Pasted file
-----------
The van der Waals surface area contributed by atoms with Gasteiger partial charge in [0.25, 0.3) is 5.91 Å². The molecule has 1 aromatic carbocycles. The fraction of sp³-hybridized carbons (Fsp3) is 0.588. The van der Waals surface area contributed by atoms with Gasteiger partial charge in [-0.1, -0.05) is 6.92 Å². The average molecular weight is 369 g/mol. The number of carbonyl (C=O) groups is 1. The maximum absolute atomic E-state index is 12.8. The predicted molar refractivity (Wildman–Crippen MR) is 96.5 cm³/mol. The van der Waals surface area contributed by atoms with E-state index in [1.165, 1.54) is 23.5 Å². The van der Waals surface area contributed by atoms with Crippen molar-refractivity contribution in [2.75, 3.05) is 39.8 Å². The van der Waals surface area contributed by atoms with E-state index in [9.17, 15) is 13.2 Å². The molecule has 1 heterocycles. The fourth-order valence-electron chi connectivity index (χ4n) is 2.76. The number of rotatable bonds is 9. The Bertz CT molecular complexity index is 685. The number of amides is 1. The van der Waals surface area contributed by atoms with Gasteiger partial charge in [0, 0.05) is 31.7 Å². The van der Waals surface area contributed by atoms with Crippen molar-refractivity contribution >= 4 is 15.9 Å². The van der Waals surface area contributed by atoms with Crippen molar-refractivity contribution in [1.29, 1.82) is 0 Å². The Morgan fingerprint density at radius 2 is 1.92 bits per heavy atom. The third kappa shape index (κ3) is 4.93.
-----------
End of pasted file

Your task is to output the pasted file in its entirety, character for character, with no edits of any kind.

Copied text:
The van der Waals surface area contributed by atoms with Gasteiger partial charge in [0.25, 0.3) is 5.91 Å². The molecule has 1 aromatic carbocycles. The fraction of sp³-hybridized carbons (Fsp3) is 0.588. The van der Waals surface area contributed by atoms with Gasteiger partial charge in [-0.1, -0.05) is 6.92 Å². The average molecular weight is 369 g/mol. The number of carbonyl (C=O) groups is 1. The maximum absolute atomic E-state index is 12.8. The predicted molar refractivity (Wildman–Crippen MR) is 96.5 cm³/mol. The van der Waals surface area contributed by atoms with E-state index in [1.165, 1.54) is 23.5 Å². The van der Waals surface area contributed by atoms with Crippen molar-refractivity contribution in [2.75, 3.05) is 39.8 Å². The van der Waals surface area contributed by atoms with E-state index in [9.17, 15) is 13.2 Å². The molecule has 1 heterocycles. The fourth-order valence-electron chi connectivity index (χ4n) is 2.76. The number of rotatable bonds is 9. The Bertz CT molecular complexity index is 685. The number of amides is 1. The van der Waals surface area contributed by atoms with Gasteiger partial charge in [0, 0.05) is 31.7 Å². The van der Waals surface area contributed by atoms with Crippen molar-refractivity contribution >= 4 is 15.9 Å². The van der Waals surface area contributed by atoms with Crippen molar-refractivity contribution in [1.29, 1.82) is 0 Å². The Morgan fingerprint density at radius 2 is 1.92 bits per heavy atom. The third kappa shape index (κ3) is 4.93.